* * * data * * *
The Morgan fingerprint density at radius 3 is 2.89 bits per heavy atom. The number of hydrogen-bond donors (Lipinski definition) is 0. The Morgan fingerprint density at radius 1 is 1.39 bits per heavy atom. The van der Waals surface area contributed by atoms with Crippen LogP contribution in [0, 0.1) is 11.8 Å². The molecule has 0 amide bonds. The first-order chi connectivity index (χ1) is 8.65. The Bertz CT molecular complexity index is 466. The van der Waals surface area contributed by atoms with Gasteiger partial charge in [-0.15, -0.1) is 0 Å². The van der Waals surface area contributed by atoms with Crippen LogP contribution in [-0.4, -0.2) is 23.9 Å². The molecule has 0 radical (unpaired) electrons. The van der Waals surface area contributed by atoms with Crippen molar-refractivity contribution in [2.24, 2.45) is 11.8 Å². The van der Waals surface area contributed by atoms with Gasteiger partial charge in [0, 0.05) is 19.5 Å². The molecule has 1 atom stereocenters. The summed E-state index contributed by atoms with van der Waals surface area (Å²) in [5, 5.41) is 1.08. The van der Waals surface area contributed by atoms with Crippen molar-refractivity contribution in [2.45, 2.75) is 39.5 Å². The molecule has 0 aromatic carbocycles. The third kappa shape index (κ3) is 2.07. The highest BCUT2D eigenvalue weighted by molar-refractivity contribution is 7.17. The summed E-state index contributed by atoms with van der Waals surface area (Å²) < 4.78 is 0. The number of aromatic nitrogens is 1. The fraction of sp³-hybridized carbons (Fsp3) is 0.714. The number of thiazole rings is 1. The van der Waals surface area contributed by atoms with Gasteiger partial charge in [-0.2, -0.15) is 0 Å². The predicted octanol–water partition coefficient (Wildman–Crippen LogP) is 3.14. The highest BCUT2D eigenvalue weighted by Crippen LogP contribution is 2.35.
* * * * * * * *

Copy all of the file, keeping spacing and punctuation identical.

The Morgan fingerprint density at radius 3 is 2.89 bits per heavy atom. The number of hydrogen-bond donors (Lipinski definition) is 0. The Morgan fingerprint density at radius 1 is 1.39 bits per heavy atom. The van der Waals surface area contributed by atoms with Crippen LogP contribution in [0, 0.1) is 11.8 Å². The molecule has 0 amide bonds. The first-order chi connectivity index (χ1) is 8.65. The Bertz CT molecular complexity index is 466. The van der Waals surface area contributed by atoms with Gasteiger partial charge in [-0.15, -0.1) is 0 Å². The van der Waals surface area contributed by atoms with Crippen LogP contribution in [-0.4, -0.2) is 23.9 Å². The molecule has 0 radical (unpaired) electrons. The van der Waals surface area contributed by atoms with Crippen molar-refractivity contribution in [2.24, 2.45) is 11.8 Å². The van der Waals surface area contributed by atoms with Gasteiger partial charge in [0, 0.05) is 19.5 Å². The molecule has 1 atom stereocenters. The summed E-state index contributed by atoms with van der Waals surface area (Å²) in [5, 5.41) is 1.08. The van der Waals surface area contributed by atoms with Crippen molar-refractivity contribution in [2.45, 2.75) is 39.5 Å². The molecule has 0 aromatic carbocycles. The third kappa shape index (κ3) is 2.07. The highest BCUT2D eigenvalue weighted by molar-refractivity contribution is 7.17. The summed E-state index contributed by atoms with van der Waals surface area (Å²) < 4.78 is 0. The number of aromatic nitrogens is 1. The fraction of sp³-hybridized carbons (Fsp3) is 0.714. The number of thiazole rings is 1. The van der Waals surface area contributed by atoms with Gasteiger partial charge in [-0.2, -0.15) is 0 Å². The predicted octanol–water partition coefficient (Wildman–Crippen LogP) is 3.14. The highest BCUT2D eigenvalue weighted by Crippen LogP contribution is 2.35.